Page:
Africa is a vast land and a vast subject. Jo Klaces recommends fiction that helps teachers get messages across
By Berlie Doherty
Andersen Press pound;10.99
By Julia Golding
Egmont Children's Books pound;6.99
Over a Thousand Hills I Walk With You
By Hanna Jansen
Translated from the German by Elizabeth D. Crawford
Andersen Press pound;6.99
Burn My Heart
By Beverley Naidoo
The Door of No Return
By Sarah Mussi
Hodder Children's Books pound;5.99
What important and necessary books these are. I suspect that I am not the only teacher in the UK who has lumped the nations of Africa into one entity in my head and sometimes, lamentably, into pupils' heads too. These novels counteract that homogenisation process, giving the reader glimpses of aspects of life in some of the wide range of countries in this huge continent.
In Abela, two lives are running in parallel: 13-year-old Rosa's in Sheffield and that of Abela (nine, she thinks) in Tanzania. Except that Abela's life is unspeakably hard, as her father, mother and baby sister die of HIVAids and she is used as a pawn in her uncle's game (he is trying to get a visa to live in Britain). So she ends up in this country without anyone to care for her.
Meanwhile Rosa is happy in her single-parent family until her mum says she wants to adopt a child from Africa: more specifically, Tanzania.
The orders of concerns for each child are different, but neither is diminished by the comparison. Despite the conclusion feeling inevitable, there are enough obstacles hurled in the way to keep the tension alive to the very last page of this humane, emotionally honest and gripping story.
Julia Golding's Ringmaster is an adventure thriller set in Nairobi, Kenya, where 14-year-old Darcie lives a privileged life as the daughter of a British High Commission Consul and his wife, who disappears abroad for long periods to feed her severe shopping habit.
Nothing is quite as it seems: Darcie's world explodes as her father is abducted and she is hired by British Intelligence to help find him. This is a book that should appeal to both boys and girls and there is a varied cast of characters from many ethnic and class backgrounds, plus action, gadgets, guns and roses all rattling along together at breakneck pace.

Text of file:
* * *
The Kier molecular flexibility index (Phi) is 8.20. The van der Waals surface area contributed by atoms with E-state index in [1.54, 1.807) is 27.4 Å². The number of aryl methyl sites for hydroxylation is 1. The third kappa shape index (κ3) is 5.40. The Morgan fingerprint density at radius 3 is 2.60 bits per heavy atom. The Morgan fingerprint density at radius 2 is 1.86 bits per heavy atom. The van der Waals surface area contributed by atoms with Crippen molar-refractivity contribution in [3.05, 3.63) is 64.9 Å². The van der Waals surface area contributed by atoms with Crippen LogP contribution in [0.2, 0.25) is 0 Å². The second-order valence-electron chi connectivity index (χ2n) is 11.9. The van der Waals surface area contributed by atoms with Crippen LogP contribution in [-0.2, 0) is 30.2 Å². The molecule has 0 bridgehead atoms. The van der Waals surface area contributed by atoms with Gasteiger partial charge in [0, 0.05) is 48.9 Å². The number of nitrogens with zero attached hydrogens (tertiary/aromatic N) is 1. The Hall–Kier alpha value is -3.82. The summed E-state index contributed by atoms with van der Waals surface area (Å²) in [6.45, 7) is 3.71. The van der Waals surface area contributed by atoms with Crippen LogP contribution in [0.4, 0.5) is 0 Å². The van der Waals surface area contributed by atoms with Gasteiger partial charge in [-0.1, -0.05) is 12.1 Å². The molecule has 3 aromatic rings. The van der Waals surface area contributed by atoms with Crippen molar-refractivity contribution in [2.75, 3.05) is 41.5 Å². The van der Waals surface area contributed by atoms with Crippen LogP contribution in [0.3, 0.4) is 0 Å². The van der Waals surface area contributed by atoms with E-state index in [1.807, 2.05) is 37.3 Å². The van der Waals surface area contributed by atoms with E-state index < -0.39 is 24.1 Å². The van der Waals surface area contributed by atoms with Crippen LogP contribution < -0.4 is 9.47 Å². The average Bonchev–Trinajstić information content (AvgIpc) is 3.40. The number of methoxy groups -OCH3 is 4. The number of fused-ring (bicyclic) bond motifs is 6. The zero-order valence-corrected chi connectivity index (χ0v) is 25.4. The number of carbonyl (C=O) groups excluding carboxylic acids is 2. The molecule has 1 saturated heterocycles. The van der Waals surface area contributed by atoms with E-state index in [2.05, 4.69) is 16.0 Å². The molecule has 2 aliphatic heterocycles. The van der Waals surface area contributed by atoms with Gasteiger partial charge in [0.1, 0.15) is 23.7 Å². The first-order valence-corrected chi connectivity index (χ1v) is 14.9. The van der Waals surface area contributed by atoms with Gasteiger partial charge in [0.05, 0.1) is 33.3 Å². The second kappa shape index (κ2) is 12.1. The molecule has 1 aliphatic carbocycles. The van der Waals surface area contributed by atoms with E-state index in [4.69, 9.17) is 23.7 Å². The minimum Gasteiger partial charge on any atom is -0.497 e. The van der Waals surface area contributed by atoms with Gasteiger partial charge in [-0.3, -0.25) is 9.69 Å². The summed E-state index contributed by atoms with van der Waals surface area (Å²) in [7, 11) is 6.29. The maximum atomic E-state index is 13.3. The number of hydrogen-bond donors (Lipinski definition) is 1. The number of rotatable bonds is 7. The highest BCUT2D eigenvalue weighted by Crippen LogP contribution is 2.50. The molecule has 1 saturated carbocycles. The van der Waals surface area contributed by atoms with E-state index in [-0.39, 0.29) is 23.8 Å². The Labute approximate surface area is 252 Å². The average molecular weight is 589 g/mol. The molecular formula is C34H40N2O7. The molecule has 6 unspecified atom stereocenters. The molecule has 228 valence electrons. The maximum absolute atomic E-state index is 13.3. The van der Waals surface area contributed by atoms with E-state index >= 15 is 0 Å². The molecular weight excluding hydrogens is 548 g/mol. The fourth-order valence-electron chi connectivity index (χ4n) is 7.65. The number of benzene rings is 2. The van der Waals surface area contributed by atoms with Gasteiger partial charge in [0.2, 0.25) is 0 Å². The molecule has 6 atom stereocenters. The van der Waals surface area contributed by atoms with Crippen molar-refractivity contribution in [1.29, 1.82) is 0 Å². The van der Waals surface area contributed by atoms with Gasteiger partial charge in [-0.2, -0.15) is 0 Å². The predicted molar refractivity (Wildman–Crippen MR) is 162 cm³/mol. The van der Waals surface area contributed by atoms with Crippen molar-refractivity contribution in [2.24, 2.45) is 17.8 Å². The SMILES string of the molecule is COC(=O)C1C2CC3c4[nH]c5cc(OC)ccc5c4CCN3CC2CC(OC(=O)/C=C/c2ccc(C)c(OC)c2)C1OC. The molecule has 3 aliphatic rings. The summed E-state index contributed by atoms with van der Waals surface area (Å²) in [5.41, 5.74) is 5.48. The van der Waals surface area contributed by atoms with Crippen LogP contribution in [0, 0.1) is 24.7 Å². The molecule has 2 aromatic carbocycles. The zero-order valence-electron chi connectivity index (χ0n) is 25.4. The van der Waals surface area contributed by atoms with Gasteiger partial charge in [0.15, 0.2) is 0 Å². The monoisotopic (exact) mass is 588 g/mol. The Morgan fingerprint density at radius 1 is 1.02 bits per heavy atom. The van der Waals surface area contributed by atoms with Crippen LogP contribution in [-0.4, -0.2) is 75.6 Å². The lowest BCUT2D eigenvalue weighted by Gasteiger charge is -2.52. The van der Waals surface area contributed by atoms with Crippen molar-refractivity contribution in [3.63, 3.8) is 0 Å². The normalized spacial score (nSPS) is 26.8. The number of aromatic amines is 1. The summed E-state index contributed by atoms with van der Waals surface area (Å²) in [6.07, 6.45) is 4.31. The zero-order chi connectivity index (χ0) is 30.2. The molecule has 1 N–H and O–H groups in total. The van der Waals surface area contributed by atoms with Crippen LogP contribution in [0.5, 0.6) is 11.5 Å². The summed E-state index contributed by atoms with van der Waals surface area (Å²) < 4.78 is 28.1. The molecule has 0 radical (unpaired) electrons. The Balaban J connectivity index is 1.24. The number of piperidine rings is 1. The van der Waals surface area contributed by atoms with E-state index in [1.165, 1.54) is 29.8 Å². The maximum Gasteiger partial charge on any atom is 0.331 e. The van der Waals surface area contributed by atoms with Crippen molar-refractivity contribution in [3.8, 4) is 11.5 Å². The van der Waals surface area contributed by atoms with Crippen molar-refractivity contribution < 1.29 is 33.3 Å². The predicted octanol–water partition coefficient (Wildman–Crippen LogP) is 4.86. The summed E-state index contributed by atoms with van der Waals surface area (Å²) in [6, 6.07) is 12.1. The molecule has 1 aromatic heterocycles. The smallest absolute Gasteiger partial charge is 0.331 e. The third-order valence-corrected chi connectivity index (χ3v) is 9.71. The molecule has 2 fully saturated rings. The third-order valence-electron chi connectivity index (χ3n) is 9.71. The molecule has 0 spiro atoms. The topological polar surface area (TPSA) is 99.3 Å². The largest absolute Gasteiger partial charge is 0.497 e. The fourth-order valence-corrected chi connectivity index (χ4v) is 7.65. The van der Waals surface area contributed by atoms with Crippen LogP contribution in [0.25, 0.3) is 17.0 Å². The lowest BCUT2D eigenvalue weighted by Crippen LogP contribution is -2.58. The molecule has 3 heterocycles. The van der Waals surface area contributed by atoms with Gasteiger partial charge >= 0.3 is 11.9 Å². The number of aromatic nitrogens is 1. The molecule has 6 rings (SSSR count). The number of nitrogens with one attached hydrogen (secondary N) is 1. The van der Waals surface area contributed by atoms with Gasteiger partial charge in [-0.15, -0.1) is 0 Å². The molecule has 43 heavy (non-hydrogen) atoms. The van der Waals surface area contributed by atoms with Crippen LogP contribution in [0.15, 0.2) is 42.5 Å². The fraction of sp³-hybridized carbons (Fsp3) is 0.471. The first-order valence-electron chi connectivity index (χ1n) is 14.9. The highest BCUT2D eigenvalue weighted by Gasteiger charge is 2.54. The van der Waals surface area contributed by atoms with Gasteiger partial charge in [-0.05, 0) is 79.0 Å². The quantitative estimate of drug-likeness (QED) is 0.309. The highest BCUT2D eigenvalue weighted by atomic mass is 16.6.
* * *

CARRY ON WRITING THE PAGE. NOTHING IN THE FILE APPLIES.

Darcie is a likeable heroine and we should stand by to welcome many more of her adventures.
In bleak contrast, Over a Thousand Hills I Walk with You tells the true story of Jeanne, an eight-year-old Tutsi girl who survived the Rwandan genocide of 1994.
Alone, all her family murdered, some in front of her, the book trails her through the country with a small band of other youthful survivors.
The unspeakable horror of the whole period is grimly realised, as far as it ever can be; readers can understand the blind terror and puzzlement of those who face the random brutality of hatred-filled people carrying machetes in their hands.
There can be no doubt that this is an essential document for our times and, as you might expect, it is not an easy read. It probably isn't class reader material, though extracts would make a basis for some great discussion, but this book should be on every school library shelf and every effort made to direct pupils to it.
Similarly, they should be encouraged to pick up Beverley Naidoo's quiet and dignified novel, Burn my Heart. It tells the story of two boys coming of age in Kenya during the period of the Mau Mau uprising in the early 1950s. Mathew is 11, the indulged son of rich white farmers; Mugo is the 13-year-old son of a black farm labourer. Their friendship is compromised by their lack of social equality and Mathew's inability to properly empathise with Mugo's position. The whispering menace of the Mau Mau rebels is deftly set against the bluster of the white farmers, understandably determined to hold on to their land, but unwilling to see the whirlwind that their uncompromising defence of privilege and status brings.
There is dignity to be found on both sides, but there can be no doubting where Naidoo's sympathies lie. The personal becomes political, the family stories become intertwined with the beginning of a most turbulent and terrifying era.
Beside disappointment, fear and the quiet critique of imperialism, is the warmth, messiness and magical inexplicability of human relationships; this is a wonderful book, one for mature teens who are curious about the world.
I love The Door of no Return, which takes us from urban Britain to the slave ports of Ghana without much pause for breath. The book wraps serious themes, particularly about reparations for the crime of slavery, in a rollicking good mystery story, led off by the streetwise orphan hero, 16-year-old Zac Baxter.
The book borrows its title from the name of the door in the slave castles and fortresses of Africa, which is, as the writer says, "hugely symbolic *
Jo Klaces teaches English in Birmingham